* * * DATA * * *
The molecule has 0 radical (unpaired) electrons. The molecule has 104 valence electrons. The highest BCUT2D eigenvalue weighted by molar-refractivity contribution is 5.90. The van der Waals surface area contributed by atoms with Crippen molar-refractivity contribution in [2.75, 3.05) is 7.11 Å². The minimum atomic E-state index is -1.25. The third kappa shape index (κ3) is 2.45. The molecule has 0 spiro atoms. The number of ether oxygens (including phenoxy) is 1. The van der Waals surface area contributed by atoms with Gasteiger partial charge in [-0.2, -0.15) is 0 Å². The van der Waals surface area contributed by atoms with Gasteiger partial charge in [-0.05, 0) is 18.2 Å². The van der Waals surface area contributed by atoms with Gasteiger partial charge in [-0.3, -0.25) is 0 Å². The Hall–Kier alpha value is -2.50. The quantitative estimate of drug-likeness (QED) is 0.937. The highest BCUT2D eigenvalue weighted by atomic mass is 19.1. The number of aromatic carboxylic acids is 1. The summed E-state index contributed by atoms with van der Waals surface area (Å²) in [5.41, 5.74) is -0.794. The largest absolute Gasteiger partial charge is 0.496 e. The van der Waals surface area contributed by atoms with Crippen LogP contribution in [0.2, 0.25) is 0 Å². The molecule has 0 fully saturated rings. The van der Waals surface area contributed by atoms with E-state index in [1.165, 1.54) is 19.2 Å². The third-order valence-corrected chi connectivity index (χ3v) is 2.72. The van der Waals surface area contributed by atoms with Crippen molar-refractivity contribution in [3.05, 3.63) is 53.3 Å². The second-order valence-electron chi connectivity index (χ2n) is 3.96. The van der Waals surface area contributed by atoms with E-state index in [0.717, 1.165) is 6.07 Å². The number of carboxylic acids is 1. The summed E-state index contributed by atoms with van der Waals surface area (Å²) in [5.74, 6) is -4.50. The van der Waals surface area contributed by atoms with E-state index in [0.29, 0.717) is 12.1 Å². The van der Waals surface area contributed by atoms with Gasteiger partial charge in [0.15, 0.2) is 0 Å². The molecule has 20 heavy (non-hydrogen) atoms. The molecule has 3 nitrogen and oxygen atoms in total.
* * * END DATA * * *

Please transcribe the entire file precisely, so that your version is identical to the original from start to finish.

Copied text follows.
The molecule has 0 radical (unpaired) electrons. The molecule has 104 valence electrons. The highest BCUT2D eigenvalue weighted by molar-refractivity contribution is 5.90. The van der Waals surface area contributed by atoms with Crippen molar-refractivity contribution in [2.75, 3.05) is 7.11 Å². The minimum atomic E-state index is -1.25. The third kappa shape index (κ3) is 2.45. The molecule has 0 spiro atoms. The number of ether oxygens (including phenoxy) is 1. The van der Waals surface area contributed by atoms with Gasteiger partial charge in [-0.2, -0.15) is 0 Å². The van der Waals surface area contributed by atoms with Gasteiger partial charge in [-0.05, 0) is 18.2 Å². The van der Waals surface area contributed by atoms with Gasteiger partial charge in [-0.3, -0.25) is 0 Å². The Hall–Kier alpha value is -2.50. The quantitative estimate of drug-likeness (QED) is 0.937. The highest BCUT2D eigenvalue weighted by atomic mass is 19.1. The number of aromatic carboxylic acids is 1. The summed E-state index contributed by atoms with van der Waals surface area (Å²) in [5.41, 5.74) is -0.794. The largest absolute Gasteiger partial charge is 0.496 e. The van der Waals surface area contributed by atoms with Crippen LogP contribution in [0.2, 0.25) is 0 Å². The molecule has 0 fully saturated rings. The van der Waals surface area contributed by atoms with E-state index in [1.165, 1.54) is 19.2 Å². The third-order valence-corrected chi connectivity index (χ3v) is 2.72. The van der Waals surface area contributed by atoms with Crippen molar-refractivity contribution in [3.05, 3.63) is 53.3 Å². The second-order valence-electron chi connectivity index (χ2n) is 3.96. The van der Waals surface area contributed by atoms with E-state index in [0.717, 1.165) is 6.07 Å². The number of carboxylic acids is 1. The summed E-state index contributed by atoms with van der Waals surface area (Å²) in [5.74, 6) is -4.50. The van der Waals surface area contributed by atoms with E-state index in [0.29, 0.717) is 12.1 Å². The van der Waals surface area contributed by atoms with Gasteiger partial charge in [0.15, 0.2) is 0 Å². The molecule has 20 heavy (non-hydrogen) atoms. The molecule has 3 nitrogen and oxygen atoms in total.